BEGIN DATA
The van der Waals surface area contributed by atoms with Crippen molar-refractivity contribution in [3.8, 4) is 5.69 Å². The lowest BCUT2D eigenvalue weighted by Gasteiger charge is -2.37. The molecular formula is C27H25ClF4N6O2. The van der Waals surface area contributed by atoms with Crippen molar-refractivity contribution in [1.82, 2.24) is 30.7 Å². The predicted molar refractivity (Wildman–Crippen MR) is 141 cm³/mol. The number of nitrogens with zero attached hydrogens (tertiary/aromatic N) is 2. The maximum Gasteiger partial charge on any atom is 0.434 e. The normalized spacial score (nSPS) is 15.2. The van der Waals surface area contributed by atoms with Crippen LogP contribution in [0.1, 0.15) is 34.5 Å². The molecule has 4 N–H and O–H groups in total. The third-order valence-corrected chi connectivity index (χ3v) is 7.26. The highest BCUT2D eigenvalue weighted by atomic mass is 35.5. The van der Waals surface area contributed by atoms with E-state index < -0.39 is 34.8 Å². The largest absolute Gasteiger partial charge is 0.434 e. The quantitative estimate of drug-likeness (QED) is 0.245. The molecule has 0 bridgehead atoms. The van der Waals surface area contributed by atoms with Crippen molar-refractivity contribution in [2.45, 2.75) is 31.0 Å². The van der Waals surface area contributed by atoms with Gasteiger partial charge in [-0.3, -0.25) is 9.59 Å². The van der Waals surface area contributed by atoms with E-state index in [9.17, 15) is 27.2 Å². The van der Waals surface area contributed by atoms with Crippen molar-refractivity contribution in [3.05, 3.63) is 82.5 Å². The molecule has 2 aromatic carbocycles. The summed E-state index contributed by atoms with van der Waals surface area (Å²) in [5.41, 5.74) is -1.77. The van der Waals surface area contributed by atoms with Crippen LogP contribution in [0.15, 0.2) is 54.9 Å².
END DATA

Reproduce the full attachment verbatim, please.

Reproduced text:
The van der Waals surface area contributed by atoms with Crippen molar-refractivity contribution in [3.8, 4) is 5.69 Å². The lowest BCUT2D eigenvalue weighted by Gasteiger charge is -2.37. The molecular formula is C27H25ClF4N6O2. The van der Waals surface area contributed by atoms with Crippen molar-refractivity contribution in [1.82, 2.24) is 30.7 Å². The predicted molar refractivity (Wildman–Crippen MR) is 141 cm³/mol. The number of nitrogens with zero attached hydrogens (tertiary/aromatic N) is 2. The maximum Gasteiger partial charge on any atom is 0.434 e. The normalized spacial score (nSPS) is 15.2. The van der Waals surface area contributed by atoms with Crippen LogP contribution in [0.1, 0.15) is 34.5 Å². The molecule has 4 N–H and O–H groups in total. The third-order valence-corrected chi connectivity index (χ3v) is 7.26. The highest BCUT2D eigenvalue weighted by atomic mass is 35.5. The van der Waals surface area contributed by atoms with E-state index < -0.39 is 34.8 Å². The largest absolute Gasteiger partial charge is 0.434 e. The quantitative estimate of drug-likeness (QED) is 0.245. The molecule has 0 bridgehead atoms. The van der Waals surface area contributed by atoms with Crippen molar-refractivity contribution in [2.45, 2.75) is 31.0 Å². The van der Waals surface area contributed by atoms with Gasteiger partial charge in [-0.3, -0.25) is 9.59 Å². The van der Waals surface area contributed by atoms with E-state index in [9.17, 15) is 27.2 Å². The van der Waals surface area contributed by atoms with Crippen molar-refractivity contribution in [3.05, 3.63) is 82.5 Å². The molecule has 2 aromatic carbocycles. The summed E-state index contributed by atoms with van der Waals surface area (Å²) in [5.41, 5.74) is -1.77. The van der Waals surface area contributed by atoms with Crippen LogP contribution in [0.15, 0.2) is 54.9 Å².